VA also allows for quick remediation. Clicking on the “Sensitive data columns should be identified” row opens a blade that lists specific columns:



 From here you can decide to use a feature such as Dynamic Data Masking (DDM), and with just a few clicks you can have DDM applied to the columns.

VA is now generally available for both Azure and SQL Database and for traditional Earthed versions of SQL Server via SQL Server Management Studio.

For years I would hear naysayers dismiss the idea of using the cloud, questioning the security of data with a cloud provider. These same people would hand out “sa” passwords like candy on Halloween and put off security patches because “something might break." These people may not have noticed, but Microsoft Azure has suddenly become the safest cloud around. If you don’t believe me, then go review the long list of certifications available in the Trust center.

Microsoft understands that data is the most critical asset that any company owns. It’s time we treat it as such.

Thomas LaRock is a Head Geek at SolarWinds and a Microsoft Certified Master, Microsoft Data Platform MVP, VMware vExpert, and former Microsoft Certified Trainer. He has over 20 years’ experience in the IT industry as a programmer, developer, analyst, and database administrator. LaRock has spent much of his career focused on data and database administration, which led to his being chosen as a Technical Evangelist for Confio Software in 2010, where his research and experience helped to create the initial versions of the software now known as SolarWinds® Database Performance Analyzer.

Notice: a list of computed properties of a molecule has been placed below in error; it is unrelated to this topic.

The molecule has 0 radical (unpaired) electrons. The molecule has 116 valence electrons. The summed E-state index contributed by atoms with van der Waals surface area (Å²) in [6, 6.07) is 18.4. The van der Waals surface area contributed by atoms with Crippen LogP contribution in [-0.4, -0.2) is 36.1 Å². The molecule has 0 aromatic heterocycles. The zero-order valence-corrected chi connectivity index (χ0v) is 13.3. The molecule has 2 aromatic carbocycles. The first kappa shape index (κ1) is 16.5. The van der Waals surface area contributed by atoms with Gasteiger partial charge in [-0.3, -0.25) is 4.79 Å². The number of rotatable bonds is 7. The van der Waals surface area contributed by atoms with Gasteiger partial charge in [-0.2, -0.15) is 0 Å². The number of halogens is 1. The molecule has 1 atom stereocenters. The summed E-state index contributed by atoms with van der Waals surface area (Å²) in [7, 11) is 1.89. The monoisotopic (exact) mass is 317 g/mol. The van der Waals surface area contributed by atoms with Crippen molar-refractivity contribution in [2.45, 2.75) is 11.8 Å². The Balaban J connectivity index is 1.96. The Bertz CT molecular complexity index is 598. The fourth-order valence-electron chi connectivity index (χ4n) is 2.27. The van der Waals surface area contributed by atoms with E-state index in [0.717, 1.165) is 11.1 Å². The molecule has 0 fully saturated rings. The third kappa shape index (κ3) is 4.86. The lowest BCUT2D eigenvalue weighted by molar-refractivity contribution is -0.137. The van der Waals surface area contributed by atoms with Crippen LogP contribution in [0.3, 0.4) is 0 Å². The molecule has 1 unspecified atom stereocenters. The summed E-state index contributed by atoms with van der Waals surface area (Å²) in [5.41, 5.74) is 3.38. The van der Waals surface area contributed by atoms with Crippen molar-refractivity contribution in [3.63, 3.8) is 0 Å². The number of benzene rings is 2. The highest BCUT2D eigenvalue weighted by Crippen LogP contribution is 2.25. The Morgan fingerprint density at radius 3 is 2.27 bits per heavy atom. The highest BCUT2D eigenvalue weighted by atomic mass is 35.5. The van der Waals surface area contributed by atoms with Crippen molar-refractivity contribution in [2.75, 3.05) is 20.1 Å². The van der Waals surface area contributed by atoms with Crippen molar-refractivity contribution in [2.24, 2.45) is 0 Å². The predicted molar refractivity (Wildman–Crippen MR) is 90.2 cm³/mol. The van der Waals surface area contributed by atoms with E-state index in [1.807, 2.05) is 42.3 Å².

LaRock has served on the board of directors for the Professional Association for SQL Server (PASS), and is an avid blogger, author, and technical reviewer for numerous books about SQL Server management. He now focuses on working with customers to help resolve problems and answer questions regarding database performance tuning and virtualization for SQL Server, Oracle, MySQL, SAP, and DB2. He’s made it his mission to give IT and data professionals longer weekends.

About the Author(s)

Thomas LaRock